If your company’s ERP system database had its genesis in the 1980s or early 1990s, and it hasn’t “evolved” a whole lot since then, you likely have a number of files where date values are stored inside numeric fields. Whether your dates are parsed into separate year/month/day fields, or held in single YYYYMMDD, CYYMMDD fields, etc., you’re already well aware of the hurdles you must jump over when trying to do otherwise simple things like date arithmetic, filtering, sorting, etc.
While Valence of course can’t make upgrades or changes to your physical file structures, there are ways in which Nitro App Builder and some simple SQL trickery can make the process of working with non-date date fields a little easier on you and your users when rendering the data in NAB grids. This tip focuses on how best to make your grids and grid filters work with these relics from the very early AS/400 days without sacrificing performance.
Suppose you have a file with numeric dates in YYYYMMDD format that you want to show your users in the form of a grid. It’s simple to create a data source to pull your desired columns from one or more files and then list them in a grid widget. You can then set the column renderer in the grid widget to convert your YYYYMMDD numeric column into a conventional date expression structure, such as MM-DD-YYYY or DD-MM-YYYY…
But what happens if you want to let users filter the list based on that date column? Keep in mind that the grid’s column renderers are applied in the browser, after the SQL results have been pulled from the back-end. Hence, if you designate a numeric date column to serve as a filter field, it will not be treated the same as a regular date column that provides a calendar-like date picker option. Rather, the filter field will be a standard 8-digit numeric field, into which users will be expected to enter dates in the underlying YYYYMMDD format. This can be a bit confusing to users when dates in the grid are showing in a more conventional user format like MM-DD-YYYY, as illustrated here:
One way to work around this is to create a calculated column in the data source that converts the numeric date into an ISO date. This can be done using the TIMESTAMP_FORMAT function or your own custom function, like this (assume “SHIPDT” is a numeric field stored in YYYYMMDD format):
SELECT ordno, prdno, qty, um,
TIMESTAMP_FORMAT(char(shipdt),’YYYYMMDD’) as shipdt_iso
Since the calculated column is a true date field instead of a numeric field, selecting that column as a filter for the grid will automatically show the date picker button, and the field will follow the same date structure specified in the corresponding grid column.
This is an acceptable approach in cases where the underlying file has a relatively small number of records. However there can be a performance penalty associated with this approach that may be painfully noticeable on files containing millions of records. This is because whenever a WHERE clause is appended to a widget’s data source to limit results based on any specific column value, NAB must apply the same logic specified for that column in the SELECT clause. In other words, if you filter on a calculated column, the WHERE clause will likewise include that same calculation. Generally speaking, including a function or calculation over column values in a WHERE clause will require the SQL engine to evaluate every record in the file to determine which ones apply to the filter condition, though it does try its best to optimize.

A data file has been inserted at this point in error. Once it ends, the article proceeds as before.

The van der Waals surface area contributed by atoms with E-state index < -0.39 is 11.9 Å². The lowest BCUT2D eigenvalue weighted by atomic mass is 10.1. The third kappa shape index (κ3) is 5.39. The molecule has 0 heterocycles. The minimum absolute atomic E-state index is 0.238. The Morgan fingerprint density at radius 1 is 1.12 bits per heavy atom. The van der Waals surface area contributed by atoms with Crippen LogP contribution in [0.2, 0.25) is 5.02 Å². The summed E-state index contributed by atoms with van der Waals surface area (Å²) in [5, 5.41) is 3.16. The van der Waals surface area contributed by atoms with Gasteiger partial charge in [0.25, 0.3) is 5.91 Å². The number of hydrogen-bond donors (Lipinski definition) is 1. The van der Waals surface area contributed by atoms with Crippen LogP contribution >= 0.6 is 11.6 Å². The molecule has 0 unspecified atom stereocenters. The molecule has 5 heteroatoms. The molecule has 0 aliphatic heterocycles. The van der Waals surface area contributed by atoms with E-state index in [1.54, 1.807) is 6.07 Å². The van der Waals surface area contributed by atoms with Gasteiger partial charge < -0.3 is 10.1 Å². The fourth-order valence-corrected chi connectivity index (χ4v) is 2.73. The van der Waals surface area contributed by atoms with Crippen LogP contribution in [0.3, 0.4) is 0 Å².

One solution to this performance quandary that we’ve found works quite well is to create a basic two-column work file that serves a single purpose for all your data sources: to convert any numeric date column into a true ISO date column, with separate logicals or indexes on each column. You just need to write a simple one-time-use program to initialize the file one time to hold all dates from, say, 2000 to 2050, then you can include the resulting work file in all your data sources that will employ date filtering.
To illustrate, let’s say our numeric date-to-ISO date conversion global work file looks like this:
To use this work file, rather than converting shipdt to an ISO date in the select clause of our data source (as illustrated earlier), we instead just join it to our conversion file by the numeric date, resulting in a data source that looks something like this:
SELECT ordno, prdno, qty, um, isodate as shipdt_iso
INNER JOIN date_conv on numdate=shipdt
With this in place, you would pull the ISODATE date column from the work file into your grid, rather than the SHIPDT numeric column from the order detail file. And since ISODATE (aliased to SHIPDT_ISO in this case) is a true date column, the grid filter will include the standard date picker functionality and take on the same date format specified in the column renderer.
The performance improvement of using this INNER JOIN work file approach for converting numeric dates to ISO dates can be quite remarkable. In a crude test we set up here over a customer order file containing nearly 2 million records, we found our system was nearly three times faster getting a result set using this JOIN approach to filter for a specific date range, versus using a calculated date column in the SELECT and WHERE clauses.
There is another option to addressing this date filtering performance scenario that entails using a filter override program with your grid widget. This approach serves as a “hybrid” solution, in that you can use a calculated date column in the filter, but then apply the equivalent YYYYMMDD value over the original column in the WHERE clause to avoid the performance penalty. We will cover this filter override concept in next month’s blog post.